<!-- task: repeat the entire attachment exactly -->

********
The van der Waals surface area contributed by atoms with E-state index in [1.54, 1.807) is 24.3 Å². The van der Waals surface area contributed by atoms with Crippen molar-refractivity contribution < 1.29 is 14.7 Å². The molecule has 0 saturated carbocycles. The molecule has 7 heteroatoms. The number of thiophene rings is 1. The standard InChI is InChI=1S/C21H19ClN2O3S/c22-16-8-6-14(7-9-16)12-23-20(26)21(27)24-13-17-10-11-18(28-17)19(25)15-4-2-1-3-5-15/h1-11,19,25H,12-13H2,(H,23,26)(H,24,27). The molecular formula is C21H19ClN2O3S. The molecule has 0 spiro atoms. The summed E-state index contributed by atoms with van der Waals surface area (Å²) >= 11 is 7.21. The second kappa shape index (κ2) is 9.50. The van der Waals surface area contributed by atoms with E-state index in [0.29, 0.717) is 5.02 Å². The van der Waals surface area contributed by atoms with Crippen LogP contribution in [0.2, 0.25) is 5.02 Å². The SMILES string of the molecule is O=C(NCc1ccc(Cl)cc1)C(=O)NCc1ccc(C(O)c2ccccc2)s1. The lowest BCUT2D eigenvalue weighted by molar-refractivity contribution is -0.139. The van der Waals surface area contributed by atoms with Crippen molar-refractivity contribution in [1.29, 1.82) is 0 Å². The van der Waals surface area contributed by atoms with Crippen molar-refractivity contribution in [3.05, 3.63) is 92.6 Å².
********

The van der Waals surface area contributed by atoms with E-state index in [1.54, 1.807) is 24.3 Å². The van der Waals surface area contributed by atoms with Crippen molar-refractivity contribution < 1.29 is 14.7 Å². The molecule has 0 saturated carbocycles. The molecule has 7 heteroatoms. The number of thiophene rings is 1. The standard InChI is InChI=1S/C21H19ClN2O3S/c22-16-8-6-14(7-9-16)12-23-20(26)21(27)24-13-17-10-11-18(28-17)19(25)15-4-2-1-3-5-15/h1-11,19,25H,12-13H2,(H,23,26)(H,24,27). The molecular formula is C21H19ClN2O3S. The molecule has 0 spiro atoms. The summed E-state index contributed by atoms with van der Waals surface area (Å²) >= 11 is 7.21. The second kappa shape index (κ2) is 9.50. The van der Waals surface area contributed by atoms with E-state index in [0.29, 0.717) is 5.02 Å². The van der Waals surface area contributed by atoms with Crippen LogP contribution in [0.2, 0.25) is 5.02 Å². The SMILES string of the molecule is O=C(NCc1ccc(Cl)cc1)C(=O)NCc1ccc(C(O)c2ccccc2)s1. The lowest BCUT2D eigenvalue weighted by molar-refractivity contribution is -0.139. The van der Waals surface area contributed by atoms with Crippen molar-refractivity contribution in [1.29, 1.82) is 0 Å². The van der Waals surface area contributed by atoms with Crippen molar-refractivity contribution in [3.05, 3.63) is 92.6 Å².